Please use this identifier to cite or link to this item: https://apo.ansto.gov.au/dspace/handle/10238/2449
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dc.contributor.authorPayne, TEen_AU
dc.contributor.authorDavis, JAen_AU
dc.contributor.authorOchs, Men_AU
dc.contributor.authorOlin, Men_AU
dc.contributor.authorTweed, CJen_AU
dc.contributor.authorAltmann, Sen_AU
dc.contributor.authorAskarieh, MMen_AU
dc.date.accessioned2009-11-23T04:22:28Zen_AU
dc.date.accessioned2010-04-30T04:52:05Z-
dc.date.available2009-11-23T04:22:28Zen_AU
dc.date.available2010-04-30T04:52:05Z-
dc.date.issued2006-09en_AU
dc.identifier.citationPayne, T. E., Davis, J. A., Ochs, M., Olin, M., Tweed, C. J., & Altmann, S., & Askarieh, M. M. (2006). Comparative evaluation of surface complexation models for radionuclide uptake by diverse geologic materials. In J. Lutzenkirchen (Ed.), Surface Complexation Modelling (chapter 22, pp. 605-633). Amsterdam, Netherlands: Elsevier. doi:10.1016/S1573-4285(06)80066-9en_AU
dc.identifier.govdoc1003-
dc.identifier.isbn9780123725721en_AU
dc.identifier.isbn0123725720en_AU
dc.identifier.urihttp://dx.doi.org/10.1016/S1573-4285(06)80066-9en_AU
dc.identifier.urihttp://apo.ansto.gov.au/dspace/handle/10238/2449en_AU
dc.description.abstractThis chapter summaries a major international modelling exercise, co-ordinated by the OECD Nuclear Energy Agency, in which independent scientific teams applied thermodynamic sorption models (TSMs) to a number of experimental adsorption data sets. A wide variety of models was employed to simulate and predict the data. In all the test cases, reasonable, broadly similar TSM approaches were adopted, but based on wide diversity of assumptions and methods of parameter estimation. The models were able to realistically, and with some predictive power, simulate the experimental data for a range of substrates, radionuclides and chemical conditions. However, sorption modelling has not reached a stage approaching standardisation. Basic features such as the stoichiometry and structure of surface complexes and mathematical formulations for such model components as the EDL are subject to debate. In addition, key model input parameters such as site populations are not well defined (particularly for natural substrates). As a result, the numerical values of optimised model parameters are highly model- dependent, which means that, in the present study, it has not been meaningful to compare individual model parameters (such as log K values for surface complexes). If a consensus is reached on model components, and uniform modelling approaches are adopted, it will be appropriate to do such a comparison. Until that time, modellers need to recognise that model parameters can typically not be used directly in other models, but that they need to be scaled or re-fitted. Although the modelling strategies differed among the teams, all were guided by a single principle, representation of sorption in terms of mass action and mass balance laws. The generally satisfactory results of this intercomparison suggest that these types of models have inbuilt chemical plausibility and predictive capabililty. © 2006, Elsevier Ltd.en_AU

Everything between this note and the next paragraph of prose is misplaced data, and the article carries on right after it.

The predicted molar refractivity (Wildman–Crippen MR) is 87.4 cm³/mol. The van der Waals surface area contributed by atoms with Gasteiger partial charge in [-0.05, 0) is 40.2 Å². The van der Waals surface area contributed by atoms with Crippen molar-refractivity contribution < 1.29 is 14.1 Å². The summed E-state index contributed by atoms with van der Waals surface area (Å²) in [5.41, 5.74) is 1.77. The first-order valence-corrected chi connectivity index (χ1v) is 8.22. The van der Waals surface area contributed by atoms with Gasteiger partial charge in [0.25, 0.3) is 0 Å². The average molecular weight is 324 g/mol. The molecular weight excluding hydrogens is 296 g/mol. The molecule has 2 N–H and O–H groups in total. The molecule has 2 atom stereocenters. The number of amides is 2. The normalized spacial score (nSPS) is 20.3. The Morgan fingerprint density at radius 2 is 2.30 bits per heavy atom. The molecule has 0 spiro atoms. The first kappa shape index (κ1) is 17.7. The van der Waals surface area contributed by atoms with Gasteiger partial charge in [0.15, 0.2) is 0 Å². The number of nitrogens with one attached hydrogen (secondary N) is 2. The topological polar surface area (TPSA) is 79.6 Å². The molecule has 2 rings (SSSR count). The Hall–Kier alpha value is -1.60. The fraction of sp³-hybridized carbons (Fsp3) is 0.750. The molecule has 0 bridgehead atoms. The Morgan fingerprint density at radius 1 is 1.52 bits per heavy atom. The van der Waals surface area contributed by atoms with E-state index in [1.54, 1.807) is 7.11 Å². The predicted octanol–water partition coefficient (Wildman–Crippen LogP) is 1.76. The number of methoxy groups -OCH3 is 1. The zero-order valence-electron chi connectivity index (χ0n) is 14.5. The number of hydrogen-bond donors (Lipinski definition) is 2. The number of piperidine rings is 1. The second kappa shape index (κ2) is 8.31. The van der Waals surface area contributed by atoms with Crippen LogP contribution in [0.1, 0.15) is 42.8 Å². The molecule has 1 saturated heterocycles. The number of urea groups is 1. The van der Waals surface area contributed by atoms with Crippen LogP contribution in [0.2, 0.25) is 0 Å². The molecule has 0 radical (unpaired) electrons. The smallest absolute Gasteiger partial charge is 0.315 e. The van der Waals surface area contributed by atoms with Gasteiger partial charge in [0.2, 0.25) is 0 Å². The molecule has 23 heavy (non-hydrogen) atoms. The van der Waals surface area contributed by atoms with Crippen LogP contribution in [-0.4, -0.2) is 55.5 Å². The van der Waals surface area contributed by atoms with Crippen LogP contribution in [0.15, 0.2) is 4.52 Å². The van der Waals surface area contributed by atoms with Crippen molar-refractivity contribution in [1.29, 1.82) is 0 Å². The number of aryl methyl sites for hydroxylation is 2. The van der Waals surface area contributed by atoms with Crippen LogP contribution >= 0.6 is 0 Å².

dc.language.isoenen_AU
dc.publisherElsevieren_AU
dc.relation.ispartofseriesInterface Science and Technologyen_AU
dc.relation.ispartofseriesVol. 11en_AU
dc.subjectSorptionen_AU
dc.subjectRadioisotopesen_AU
dc.subjectComplexesen_AU
dc.subjectGeologic modelsen_AU
dc.subjectStandardizationen_AU
dc.subjectSubstratesen_AU
dc.titleComparative evaluation of surface complexation models for radionuclide uptake by diverse geologic materials.en_AU
dc.typeBook chapteren_AU
dc.date.statistics2006-09en_AU
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